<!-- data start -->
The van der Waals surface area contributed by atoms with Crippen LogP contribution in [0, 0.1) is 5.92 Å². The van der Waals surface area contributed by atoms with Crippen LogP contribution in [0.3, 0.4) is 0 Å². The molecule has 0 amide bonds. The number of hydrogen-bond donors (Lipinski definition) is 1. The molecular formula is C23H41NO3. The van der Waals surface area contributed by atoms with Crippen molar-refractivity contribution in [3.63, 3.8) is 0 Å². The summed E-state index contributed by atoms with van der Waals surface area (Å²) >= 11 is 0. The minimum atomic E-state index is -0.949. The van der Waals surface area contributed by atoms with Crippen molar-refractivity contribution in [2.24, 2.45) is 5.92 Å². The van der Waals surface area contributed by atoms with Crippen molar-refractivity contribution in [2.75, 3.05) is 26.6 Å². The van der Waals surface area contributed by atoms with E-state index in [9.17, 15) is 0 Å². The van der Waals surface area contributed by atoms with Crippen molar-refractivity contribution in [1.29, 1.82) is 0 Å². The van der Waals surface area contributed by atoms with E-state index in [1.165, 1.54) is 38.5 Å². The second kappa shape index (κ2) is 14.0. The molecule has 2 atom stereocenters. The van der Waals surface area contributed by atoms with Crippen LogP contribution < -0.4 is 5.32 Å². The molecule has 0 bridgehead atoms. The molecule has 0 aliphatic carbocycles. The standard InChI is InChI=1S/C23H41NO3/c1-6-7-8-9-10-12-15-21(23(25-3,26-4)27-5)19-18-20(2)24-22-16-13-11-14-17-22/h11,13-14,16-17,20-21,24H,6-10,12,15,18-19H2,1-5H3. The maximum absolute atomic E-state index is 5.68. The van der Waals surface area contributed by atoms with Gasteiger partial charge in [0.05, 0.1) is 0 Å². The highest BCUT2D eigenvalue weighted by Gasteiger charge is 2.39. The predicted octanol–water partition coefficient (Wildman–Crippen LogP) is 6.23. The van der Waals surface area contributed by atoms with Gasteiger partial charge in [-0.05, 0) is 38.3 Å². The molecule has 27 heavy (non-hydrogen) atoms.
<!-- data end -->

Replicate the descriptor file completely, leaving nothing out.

The van der Waals surface area contributed by atoms with Crippen LogP contribution in [0, 0.1) is 5.92 Å². The van der Waals surface area contributed by atoms with Crippen LogP contribution in [0.3, 0.4) is 0 Å². The molecule has 0 amide bonds. The number of hydrogen-bond donors (Lipinski definition) is 1. The molecular formula is C23H41NO3. The van der Waals surface area contributed by atoms with Crippen molar-refractivity contribution in [3.63, 3.8) is 0 Å². The summed E-state index contributed by atoms with van der Waals surface area (Å²) >= 11 is 0. The minimum atomic E-state index is -0.949. The van der Waals surface area contributed by atoms with Crippen molar-refractivity contribution in [2.24, 2.45) is 5.92 Å². The van der Waals surface area contributed by atoms with Crippen molar-refractivity contribution in [2.75, 3.05) is 26.6 Å². The van der Waals surface area contributed by atoms with E-state index in [9.17, 15) is 0 Å². The van der Waals surface area contributed by atoms with Crippen molar-refractivity contribution in [1.29, 1.82) is 0 Å². The van der Waals surface area contributed by atoms with E-state index in [1.165, 1.54) is 38.5 Å². The second kappa shape index (κ2) is 14.0. The molecule has 2 atom stereocenters. The van der Waals surface area contributed by atoms with Crippen LogP contribution < -0.4 is 5.32 Å². The molecule has 0 bridgehead atoms. The molecule has 0 aliphatic carbocycles. The standard InChI is InChI=1S/C23H41NO3/c1-6-7-8-9-10-12-15-21(23(25-3,26-4)27-5)19-18-20(2)24-22-16-13-11-14-17-22/h11,13-14,16-17,20-21,24H,6-10,12,15,18-19H2,1-5H3. The maximum absolute atomic E-state index is 5.68. The van der Waals surface area contributed by atoms with Gasteiger partial charge in [0.05, 0.1) is 0 Å². The highest BCUT2D eigenvalue weighted by Gasteiger charge is 2.39. The predicted octanol–water partition coefficient (Wildman–Crippen LogP) is 6.23. The van der Waals surface area contributed by atoms with Gasteiger partial charge in [-0.05, 0) is 38.3 Å². The molecule has 27 heavy (non-hydrogen) atoms.